Here, three facts are particularly telling. First, the claimant did not assert that she and the worker had entered into a common-law marriage until 28 years after they had terminated their relationship when it became financially beneficial for her to do so. While the claimant maintains that she did not learn that common-law marriages were valid until after another relationship ended in 1973, this fact is not persuasive. During the subsequent 12 years (i.e., between 1973 and 1985), the claimant made no attempt to have her relationship with the worker declared to be a common-law marriage. Similarly, the worker made no attempt to have their relationship legally terminated prior to marrying other women.
Second, although the claimant and the worker had children together, introduced each other as husband and wife, signed a mortgage agreement as husband and wife, and were listed on a deed as husband and wife, the claimant and the worker did not treat their relationship as if it were a marriage. By their own admissions, the claimant and the worker never agreed upon the length of their relationship or how it could be terminated. Indeed, when the worker decided that he wanted to terminate his relationship with the claimant, he simply moved to Florida without even informing the claimant. Moreover, while he was in Florida, the worker underwent a ceremonial marriage, presumably without prior notice to the claimant.
Finally, after their relationship with each other had terminated, each of the parties herein felt free to enter into other more legally binding relationships. In the case of the worker, he entered into two ceremonial marriages, one of which ended in divorce while the other terminated with the death of his wife. With regard to the claimant, she entered into a common-law marriage and she obtained a legal divorce. From these facts two inferences can be drawn: (1) both the claimant and the worker understood how to form and terminate a valid marriage well after the termination of their relationship with each other; and (2) that, even though they understood how to form and terminate a valid marriage, neither thought it necessary to examine their relationship with each other or to determine whether their relationship constituted a valid marriage. While these inferences alone are not pivotal, when considered with the remaining actions of the parties herein, such inferences further demonstrate a complete lack of present intent to be married as well as an implied understanding that the parties herein did not consider themselves to be married at the time of their relationship. Accordingly, SSA is of the opinion that the worker and the claimant were never legally married to each other and thus, the claimant is not entitled to widow's insurance benefits on the worker's earnings record.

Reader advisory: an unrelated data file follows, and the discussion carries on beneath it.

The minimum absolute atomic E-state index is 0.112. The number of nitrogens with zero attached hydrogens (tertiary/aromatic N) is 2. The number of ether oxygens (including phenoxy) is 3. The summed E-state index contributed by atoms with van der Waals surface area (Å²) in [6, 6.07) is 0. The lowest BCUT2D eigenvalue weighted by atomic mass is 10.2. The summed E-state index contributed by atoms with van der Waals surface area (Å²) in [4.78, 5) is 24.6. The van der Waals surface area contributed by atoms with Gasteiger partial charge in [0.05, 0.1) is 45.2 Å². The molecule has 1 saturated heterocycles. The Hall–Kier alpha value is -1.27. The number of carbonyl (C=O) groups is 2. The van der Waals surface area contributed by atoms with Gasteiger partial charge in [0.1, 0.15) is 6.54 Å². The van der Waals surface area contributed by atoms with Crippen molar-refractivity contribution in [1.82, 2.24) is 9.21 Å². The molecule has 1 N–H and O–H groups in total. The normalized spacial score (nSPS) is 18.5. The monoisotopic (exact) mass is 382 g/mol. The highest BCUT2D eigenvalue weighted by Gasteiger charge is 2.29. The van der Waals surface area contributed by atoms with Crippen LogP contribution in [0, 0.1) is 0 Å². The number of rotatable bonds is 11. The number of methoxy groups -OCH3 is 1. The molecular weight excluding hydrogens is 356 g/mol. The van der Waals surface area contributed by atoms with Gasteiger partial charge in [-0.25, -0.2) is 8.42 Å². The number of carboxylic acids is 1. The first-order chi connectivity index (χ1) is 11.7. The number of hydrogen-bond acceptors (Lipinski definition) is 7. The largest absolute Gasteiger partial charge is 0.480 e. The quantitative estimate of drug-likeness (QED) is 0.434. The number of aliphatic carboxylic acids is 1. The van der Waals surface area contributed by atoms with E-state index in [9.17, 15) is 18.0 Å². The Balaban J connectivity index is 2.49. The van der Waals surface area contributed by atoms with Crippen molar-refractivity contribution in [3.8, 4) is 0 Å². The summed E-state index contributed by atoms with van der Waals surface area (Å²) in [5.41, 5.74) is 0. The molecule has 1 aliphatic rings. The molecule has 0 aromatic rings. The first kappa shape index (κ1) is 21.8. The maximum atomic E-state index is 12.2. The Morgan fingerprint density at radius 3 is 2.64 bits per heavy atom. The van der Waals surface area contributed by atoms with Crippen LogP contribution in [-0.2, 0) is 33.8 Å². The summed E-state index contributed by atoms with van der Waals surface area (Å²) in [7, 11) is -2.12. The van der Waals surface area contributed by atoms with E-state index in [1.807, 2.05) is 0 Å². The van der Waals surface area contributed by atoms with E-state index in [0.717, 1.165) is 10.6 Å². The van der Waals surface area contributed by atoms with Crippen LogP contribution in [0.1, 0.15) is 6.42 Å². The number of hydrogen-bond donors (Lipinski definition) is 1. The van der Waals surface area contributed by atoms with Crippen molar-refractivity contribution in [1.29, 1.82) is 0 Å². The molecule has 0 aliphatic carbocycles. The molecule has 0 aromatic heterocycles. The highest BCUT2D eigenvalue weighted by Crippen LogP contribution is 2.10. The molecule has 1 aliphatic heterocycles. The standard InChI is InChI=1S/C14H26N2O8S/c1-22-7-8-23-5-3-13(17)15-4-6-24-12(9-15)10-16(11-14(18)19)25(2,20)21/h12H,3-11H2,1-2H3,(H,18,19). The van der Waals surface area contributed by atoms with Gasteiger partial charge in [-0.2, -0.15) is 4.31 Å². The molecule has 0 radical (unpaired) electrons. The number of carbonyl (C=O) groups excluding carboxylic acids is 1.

SSA also noted some important contradictions in the statements made by the claimant and the worker regarding the paternity of the children. It appears that the claimant had five children. While the claimant only listed three of the children as the issue of their relationship, the worker's statement listed all five children as issue of their relationship. Curiously, the claimant stated that the three children she had listed as issue of their relationship were born between 1951 and 1954 while the worker's statement represented that the children were born between 1959 and 1966 when he was in Florida. Significantly, only the birth certificates of two of the children that the claimant had listed as issue of their relationship show the worker as the father. Moreover, the statement filed on behalf of the worker must be questioned because it was prepared within 30 days of his death and while he was apparently very ill.